The Free Tool RKill Can Help Clean a Malware Infected Computer


Have you ever had a malware infection that made cleaning up your PC difficult because the malware blocked your security software from running? It’s a common tactic of malware these days and can make getting rid of an infection difficult. One way to try to deal with this situation is with a live CD containing anti-malware applications. There is also a useful free application called RKill that can be useful in this type of situation.

RKill does not itself remove malware. It is to be used in conjunction with an anti-malware program. The purpose of RKill is to stop a malware infection from blocking or disabling your regular anti-malware program. It works by killing known malware processes and removing Windows Registry entries that stop a user from employing their normal security applications. Its use should be followed immediately by running a regular anti-malware application to actually clean out the malware.

RKill is from Bleeping Computer and is described at this site. There is also an active forum on its use there. The download page is here. The program has been in continual development for a number of years and is now in version 2.65. It is a single, 1.9 MB portable executable that can be run from a USB flash drive. It works in all current versions of Windows. When you click the executable, it runs in a console window as illustrated in the graphic below. Because of its functions, it will trigger a UAC warning. Also, some anti-virus programs may flag it as a Trojan. A scan at VirusTotal with 50 different programs showed 1 warning. However, these warnings are false positives based on heuristics and are discussed by the developer.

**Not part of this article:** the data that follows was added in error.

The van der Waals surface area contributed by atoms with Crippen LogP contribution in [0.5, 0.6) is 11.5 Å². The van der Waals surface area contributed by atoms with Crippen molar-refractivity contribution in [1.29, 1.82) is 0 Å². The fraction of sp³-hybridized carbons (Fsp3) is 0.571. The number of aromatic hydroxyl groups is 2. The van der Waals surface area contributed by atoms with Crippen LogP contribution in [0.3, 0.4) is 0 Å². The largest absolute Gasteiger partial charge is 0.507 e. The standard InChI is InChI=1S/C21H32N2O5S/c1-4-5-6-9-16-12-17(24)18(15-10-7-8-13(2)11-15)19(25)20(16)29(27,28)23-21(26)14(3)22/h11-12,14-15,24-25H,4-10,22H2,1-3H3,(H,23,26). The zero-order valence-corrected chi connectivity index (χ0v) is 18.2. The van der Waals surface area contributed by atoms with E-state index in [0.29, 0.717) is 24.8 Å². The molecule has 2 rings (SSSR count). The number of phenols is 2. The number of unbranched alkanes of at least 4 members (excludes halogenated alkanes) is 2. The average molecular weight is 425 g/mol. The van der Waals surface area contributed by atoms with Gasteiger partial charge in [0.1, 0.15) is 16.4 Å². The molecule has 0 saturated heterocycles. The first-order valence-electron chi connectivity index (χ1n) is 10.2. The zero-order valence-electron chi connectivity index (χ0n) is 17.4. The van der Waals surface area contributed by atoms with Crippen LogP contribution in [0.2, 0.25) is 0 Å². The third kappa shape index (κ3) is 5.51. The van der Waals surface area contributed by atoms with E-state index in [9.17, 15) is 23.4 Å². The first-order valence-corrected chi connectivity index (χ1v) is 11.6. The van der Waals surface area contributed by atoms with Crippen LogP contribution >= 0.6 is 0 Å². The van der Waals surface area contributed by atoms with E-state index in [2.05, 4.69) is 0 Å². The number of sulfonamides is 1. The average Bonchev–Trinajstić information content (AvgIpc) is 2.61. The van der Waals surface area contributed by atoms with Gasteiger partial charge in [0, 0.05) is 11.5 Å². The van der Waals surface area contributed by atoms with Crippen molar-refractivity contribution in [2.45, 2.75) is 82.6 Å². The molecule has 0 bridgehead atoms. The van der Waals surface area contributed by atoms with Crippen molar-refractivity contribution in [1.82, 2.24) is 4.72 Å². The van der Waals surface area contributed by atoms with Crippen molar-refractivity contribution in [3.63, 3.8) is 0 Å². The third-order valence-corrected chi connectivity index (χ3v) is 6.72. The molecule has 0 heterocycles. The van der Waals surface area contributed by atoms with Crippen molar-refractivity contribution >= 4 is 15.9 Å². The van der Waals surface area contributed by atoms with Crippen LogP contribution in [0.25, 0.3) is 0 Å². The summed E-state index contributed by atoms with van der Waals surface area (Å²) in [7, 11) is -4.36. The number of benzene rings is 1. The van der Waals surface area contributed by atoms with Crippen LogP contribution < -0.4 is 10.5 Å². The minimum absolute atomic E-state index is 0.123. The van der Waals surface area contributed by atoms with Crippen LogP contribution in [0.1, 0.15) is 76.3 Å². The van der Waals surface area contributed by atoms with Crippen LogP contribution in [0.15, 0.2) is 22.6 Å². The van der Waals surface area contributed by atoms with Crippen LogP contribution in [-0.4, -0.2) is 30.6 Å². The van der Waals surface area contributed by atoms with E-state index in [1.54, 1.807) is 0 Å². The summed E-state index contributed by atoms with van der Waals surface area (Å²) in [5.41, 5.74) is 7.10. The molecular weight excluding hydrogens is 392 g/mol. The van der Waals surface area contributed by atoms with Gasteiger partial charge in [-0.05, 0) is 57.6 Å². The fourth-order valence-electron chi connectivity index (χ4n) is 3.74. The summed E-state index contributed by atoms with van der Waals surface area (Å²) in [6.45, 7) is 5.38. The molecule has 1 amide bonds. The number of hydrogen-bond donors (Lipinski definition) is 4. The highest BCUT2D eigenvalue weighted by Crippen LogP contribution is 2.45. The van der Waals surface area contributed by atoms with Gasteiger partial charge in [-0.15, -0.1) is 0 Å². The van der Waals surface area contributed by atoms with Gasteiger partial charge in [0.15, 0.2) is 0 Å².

RKill is one of the tools mentioned in the extensive guide How to Clean An Infected Computer.

And there you have it - something to add to your anti-malware toolbox.

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This tips section is maintained by Vic Laurie. Vic runs several websites with Windows how-to's, guides, and tutorials, including a site for learning about Windows and the Internet and another with Windows 7 tips.

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I prefer to restore the disk with the operating system and programs from a recent image and documents from a backup.

I prefer that too but many people don't have backups. They should, but they don't.

Nice find vic.

Also worth noting that MalwareBytes has a Chameleon feature (under the Tools tab) that gets round nasties that try to stop it running.

GREAT tip, Vic!

I used to use other methods to fix computers with problems like that... next time I will try RKill.

Thank you! :-)

Works brilliantly, great find. I had a machine that was playing up with MSE. I ran this and it fixed it.